A kitten lost and alone. A dog wandering along a roadway, cars rushing past. An abandoned cat left in a deserted apartment. An underfed dog left in a backyard with no food or water.
For most of us, our pets are an important, cherished member of the family. But that's not the case for all animals. What happens to these animals? Where do they go? Who takes care of them and protects them?
Founded in 1949, the Humane Society of the Pikes Peak Region is a private, non-profit animal welfare organization dedicated to the care and protection of domesticated animals in our community. The Humane Society rescues and cares for animals in distress, re-unites lost pets with their owners, finds loving permanent homes for homeless animals, teaches people how to properly care for and respect animals as well as enforces licensing and other animal ordinances.
On average, more than 23,000 animals pass through the Humane Society of the Pikes Peak Region's doors annually: lost pets, injured animals, rescued animals, and surrendered animals. Thanks to the support of many individuals, contracts and fees, the Humane Society is able to make a huge difference in the lives of those who cannot speak for themselves, the abandoned pets of our community.
The Humane Society doesn't just cater to pet lovers in our community. In its strategic plan, non-pet owners are identified as one of the Humane Society's key customers. As the mission states, the Humane Society works to develop a community where animals are inherently valued. This applies to all people, whether or not they own pets.
City and County ordinances regarding pets are designed to maintain harmony and responsible pet ownership in the community. While enforcing the ordinances, the Humane Society maintains an attitude of educating pet owners and helping them be in compliance. Animal Welfare Officers encourage neighbors to work differences out in a positive manner.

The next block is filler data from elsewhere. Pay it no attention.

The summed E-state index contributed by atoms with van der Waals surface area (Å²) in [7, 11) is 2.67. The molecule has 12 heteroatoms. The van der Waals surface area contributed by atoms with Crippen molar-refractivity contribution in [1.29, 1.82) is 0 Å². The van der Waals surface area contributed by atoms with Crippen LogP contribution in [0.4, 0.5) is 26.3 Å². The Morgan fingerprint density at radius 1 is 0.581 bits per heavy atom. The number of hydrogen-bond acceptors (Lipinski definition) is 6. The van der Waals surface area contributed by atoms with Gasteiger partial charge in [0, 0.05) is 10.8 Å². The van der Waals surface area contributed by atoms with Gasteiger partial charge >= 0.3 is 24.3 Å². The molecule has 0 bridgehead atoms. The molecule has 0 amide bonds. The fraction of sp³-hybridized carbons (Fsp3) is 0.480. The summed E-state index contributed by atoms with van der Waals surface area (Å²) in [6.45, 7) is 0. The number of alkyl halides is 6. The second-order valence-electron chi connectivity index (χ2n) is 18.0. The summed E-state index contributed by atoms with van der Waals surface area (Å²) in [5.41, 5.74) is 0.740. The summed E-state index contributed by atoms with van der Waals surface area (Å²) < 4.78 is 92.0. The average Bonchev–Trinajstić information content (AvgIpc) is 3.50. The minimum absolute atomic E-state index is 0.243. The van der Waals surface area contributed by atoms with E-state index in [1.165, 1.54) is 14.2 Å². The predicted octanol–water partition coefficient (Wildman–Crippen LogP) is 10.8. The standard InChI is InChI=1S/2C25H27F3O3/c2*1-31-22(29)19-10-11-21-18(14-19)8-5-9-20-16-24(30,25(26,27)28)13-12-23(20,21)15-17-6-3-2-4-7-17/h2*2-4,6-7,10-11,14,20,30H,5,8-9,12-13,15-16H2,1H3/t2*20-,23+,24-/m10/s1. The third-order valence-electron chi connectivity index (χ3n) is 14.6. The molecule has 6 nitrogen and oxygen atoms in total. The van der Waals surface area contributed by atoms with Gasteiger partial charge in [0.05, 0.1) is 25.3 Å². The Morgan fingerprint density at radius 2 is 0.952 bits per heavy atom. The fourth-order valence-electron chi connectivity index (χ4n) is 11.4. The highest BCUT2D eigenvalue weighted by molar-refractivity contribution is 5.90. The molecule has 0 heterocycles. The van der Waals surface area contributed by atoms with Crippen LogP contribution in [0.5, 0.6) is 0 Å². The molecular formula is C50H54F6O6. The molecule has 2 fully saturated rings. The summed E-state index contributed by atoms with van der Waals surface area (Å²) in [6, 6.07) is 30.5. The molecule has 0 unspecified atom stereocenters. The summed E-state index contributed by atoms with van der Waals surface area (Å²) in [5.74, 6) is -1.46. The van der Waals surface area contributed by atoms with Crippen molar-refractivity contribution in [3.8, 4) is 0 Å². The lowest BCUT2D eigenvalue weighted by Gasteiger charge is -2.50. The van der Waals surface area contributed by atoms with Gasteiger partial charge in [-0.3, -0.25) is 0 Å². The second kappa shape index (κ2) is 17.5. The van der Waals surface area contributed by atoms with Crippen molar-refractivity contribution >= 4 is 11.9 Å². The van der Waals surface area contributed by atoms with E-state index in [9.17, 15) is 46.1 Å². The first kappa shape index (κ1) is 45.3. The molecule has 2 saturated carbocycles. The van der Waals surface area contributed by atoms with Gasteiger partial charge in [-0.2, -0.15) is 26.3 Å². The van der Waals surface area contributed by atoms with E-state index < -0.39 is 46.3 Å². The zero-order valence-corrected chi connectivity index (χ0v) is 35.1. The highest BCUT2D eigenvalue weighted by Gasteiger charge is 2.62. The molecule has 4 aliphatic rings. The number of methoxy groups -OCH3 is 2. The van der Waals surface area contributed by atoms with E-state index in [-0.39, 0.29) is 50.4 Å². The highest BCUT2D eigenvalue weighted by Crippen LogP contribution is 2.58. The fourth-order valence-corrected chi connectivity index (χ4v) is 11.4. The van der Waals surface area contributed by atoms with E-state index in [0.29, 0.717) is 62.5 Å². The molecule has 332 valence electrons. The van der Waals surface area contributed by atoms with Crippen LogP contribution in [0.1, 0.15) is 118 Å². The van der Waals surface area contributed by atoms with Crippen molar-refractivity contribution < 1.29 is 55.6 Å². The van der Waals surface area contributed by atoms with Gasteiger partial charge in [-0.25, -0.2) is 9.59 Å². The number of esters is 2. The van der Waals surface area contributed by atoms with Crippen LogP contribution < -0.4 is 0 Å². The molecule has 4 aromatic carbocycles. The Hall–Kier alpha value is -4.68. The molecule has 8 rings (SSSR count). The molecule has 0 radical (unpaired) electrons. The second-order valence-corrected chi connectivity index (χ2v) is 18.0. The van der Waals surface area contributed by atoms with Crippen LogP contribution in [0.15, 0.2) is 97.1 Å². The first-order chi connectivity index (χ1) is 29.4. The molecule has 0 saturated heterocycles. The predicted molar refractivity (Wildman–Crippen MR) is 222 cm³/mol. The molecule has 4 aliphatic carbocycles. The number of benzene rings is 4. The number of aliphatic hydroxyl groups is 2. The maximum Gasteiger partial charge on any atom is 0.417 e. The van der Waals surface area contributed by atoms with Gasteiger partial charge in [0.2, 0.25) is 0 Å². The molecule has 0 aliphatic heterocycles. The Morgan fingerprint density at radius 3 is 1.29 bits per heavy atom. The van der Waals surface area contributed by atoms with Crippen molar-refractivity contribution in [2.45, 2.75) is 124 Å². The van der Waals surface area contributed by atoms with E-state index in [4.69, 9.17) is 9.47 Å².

Officers also conduct thousands of welfare investigations each year, and when we find animals suffering from neglect or cruelty, we prosecute their caretakers to the fullest extent of the law.
In addition to handling animal related citizen complaints and animal ordinance violations, Officers pick up stray and injured animals. On average, Officers respond to over 29,000 calls per year. They also investigate cruelty, abuse and neglect cases.
The Humane Society serves the community by providing a place for owners surrendering an animal. The reasons for surrendering a pet vary, but without a shelter, those animals would be abandoned to fend for themselves, potentially creating a threat to citizens. A high percentage of animals available for adoption at the shelter successfully find new homes.
One of the most upsetting experiences is coming home and finding a beloved pet gone. The gate was left open and the dog escaped or a loose window screen allowed a cat to sneak out. Without a shelter, pet owners wouldn't have a central location to look for their lost pets or to report their pets missing. The Humane Society's Lost and Found services reunites thousands of pets and their owners annually.
The Humane Society of the Pikes Peak Region is the largest animal shelter in southern and western Colorado, serving thousands of citizens and pets annually through our animal services, and by offering volunteer opportunities, education services and community outreach programs.